A HR Christmas Carol - Bah Humbug to mean managers!

A HR Christmas Carol - Bah Humbug to mean managers!

Scrooge & Tiny Tim Bod
HR was dead: to begin with.

This Christmas we decided to tell you a familiar tale – Charles Dickens ‘A Christmas Carol’. However, we thought the lesson learned by Ebeneezer Scrooge following his warnings from Jacob Marley and the three spirits could just as well apply to modern managers who should learn some valuable lessons from their warnings from HR.

In our tale, the manager wanted HR gone because losing a department is cheap and the manager liked it. But HR will return to show the manager how the chains he forges in life, link by link, can be changed by free will, by gathering and listening to feedback. HR will return to haunt our manager, because the ghost of HR can see he is in trouble.

Remember managers: the warnings from HR are things that may be, not things that will be.

The Ghost of Christmas past

This is the ghost of memory – of things that have gone before, opportunities that could have been taken, goals that could have been achieved.  This phantom shows the manager comments and feedback already given that have shaped the present. The importance of taking heed of things in the past, and keeping a record of them will shape your present and future. Make note of past feedback if you wish to improve in the future.

The Ghost of Christmas Present

This jolly spectre only lives for one day, but you must remember that each day, a lifetime to this particular being, is of great importance. It is the short term goals we set ourselves, and the way we interact with each other that make up who we are and how others perceive us. The jolly giant spirit transports the manager to his loyal and overlooked employees’ home to see that money isn’t everything, and that taking an interest in the lives of your staff make a big difference.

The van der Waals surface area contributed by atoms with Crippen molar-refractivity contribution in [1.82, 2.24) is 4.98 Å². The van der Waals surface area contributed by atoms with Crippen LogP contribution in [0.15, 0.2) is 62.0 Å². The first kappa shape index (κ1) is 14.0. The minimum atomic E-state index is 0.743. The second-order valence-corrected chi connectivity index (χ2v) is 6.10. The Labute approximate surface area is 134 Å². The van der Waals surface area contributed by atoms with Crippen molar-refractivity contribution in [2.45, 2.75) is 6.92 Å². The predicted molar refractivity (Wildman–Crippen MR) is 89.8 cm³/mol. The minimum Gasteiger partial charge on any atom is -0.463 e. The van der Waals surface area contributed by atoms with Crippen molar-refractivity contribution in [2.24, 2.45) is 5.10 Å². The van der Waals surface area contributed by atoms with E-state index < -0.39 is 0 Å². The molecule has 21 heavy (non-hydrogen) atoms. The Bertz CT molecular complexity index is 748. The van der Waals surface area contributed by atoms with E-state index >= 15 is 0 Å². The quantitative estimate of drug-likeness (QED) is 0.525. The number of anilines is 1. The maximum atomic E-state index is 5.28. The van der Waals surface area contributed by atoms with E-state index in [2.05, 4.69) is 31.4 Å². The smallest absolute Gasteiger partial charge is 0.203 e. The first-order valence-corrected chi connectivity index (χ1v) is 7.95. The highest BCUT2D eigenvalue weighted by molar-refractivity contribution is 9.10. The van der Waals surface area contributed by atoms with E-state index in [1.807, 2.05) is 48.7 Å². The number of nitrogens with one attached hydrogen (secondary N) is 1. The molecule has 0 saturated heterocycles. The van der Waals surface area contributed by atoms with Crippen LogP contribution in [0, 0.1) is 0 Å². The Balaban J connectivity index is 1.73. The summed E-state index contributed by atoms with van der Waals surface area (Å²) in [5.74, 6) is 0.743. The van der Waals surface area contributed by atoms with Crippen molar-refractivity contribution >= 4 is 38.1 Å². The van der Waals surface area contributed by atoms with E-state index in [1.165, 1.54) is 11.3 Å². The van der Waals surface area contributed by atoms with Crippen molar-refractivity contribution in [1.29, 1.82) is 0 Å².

The Ghost of Christmas yet to come

This most terrifying of apparitions was the last to visit the manager. By this point the manager had already begun to see the error of his ways. He now knew that setting goals in the present could help his future, and that communicating and opening his door to others would pave the way to a happier, healthier business. The terrifying figure also revealed from under his coat two smaller ghostly figures, the ghosts of want and ignorance.

They remind him that he must never ignore the wants of others, or be ignorant toward feedback. He must also consider his own actions. However, despite being the most terrifying, the Ghost of Christmas yet to come is the most full of hope.

He represents the power you have to change your own future by listening to feedback, addressing the wants and concerns of others and by doing little things to show those people who you work with a little kindness and respect. They will work hard for you, and you will work as a team if only if you listen to each other.

The Ghost of Christmas future also showed the manager what happened when he was gone. No one cared. No one helped him during his demise - because he had never cared for them. Instead they jumped ship, and the manager failed alone.

Once the terrifying spirits departed, the manager was once again left alone in his office. The Ghost of HR knew its work was done.

The once miserly, ignorant and solitary manager listened to the feedback the ghosts had given him, and wanted to use it to make a change. He had learned that your staff will work hard and be loyal if you listen to them and show them that they matter to you.

‘I shall live in the past, present and the future!’ exclaimed the manager.

He went straight out into the world to do something good for his previously overworked and disengaged employees. He intended to enjoy a Christmas dinner with them, to acknowledge the hard work they put in all year round. He swore to listen to what they had to say and to offer them encouragement, to give them new opportunities, exciting and challenging goals. To make them feel like an important part of his company.

So remember this – Christmas is a chance to forget petty squabbles, hectic schedules – to let your staff know they are of value to you.

I always wanted a boss like Fezziwig, who was both a good friend and a generous employer. So did the manager in our tale, but over time he forgot to listen to the voice of his staff. He fell into that easy trap of thinking solely in terms of material success.

But the ghost of HR knew better, because he knew that with happy workers, great feedback and challenging goals, success naturally follows.

It’s never too late to change your workplace culture and make merry of those you see every day.

So Merry Christmas, everyone!

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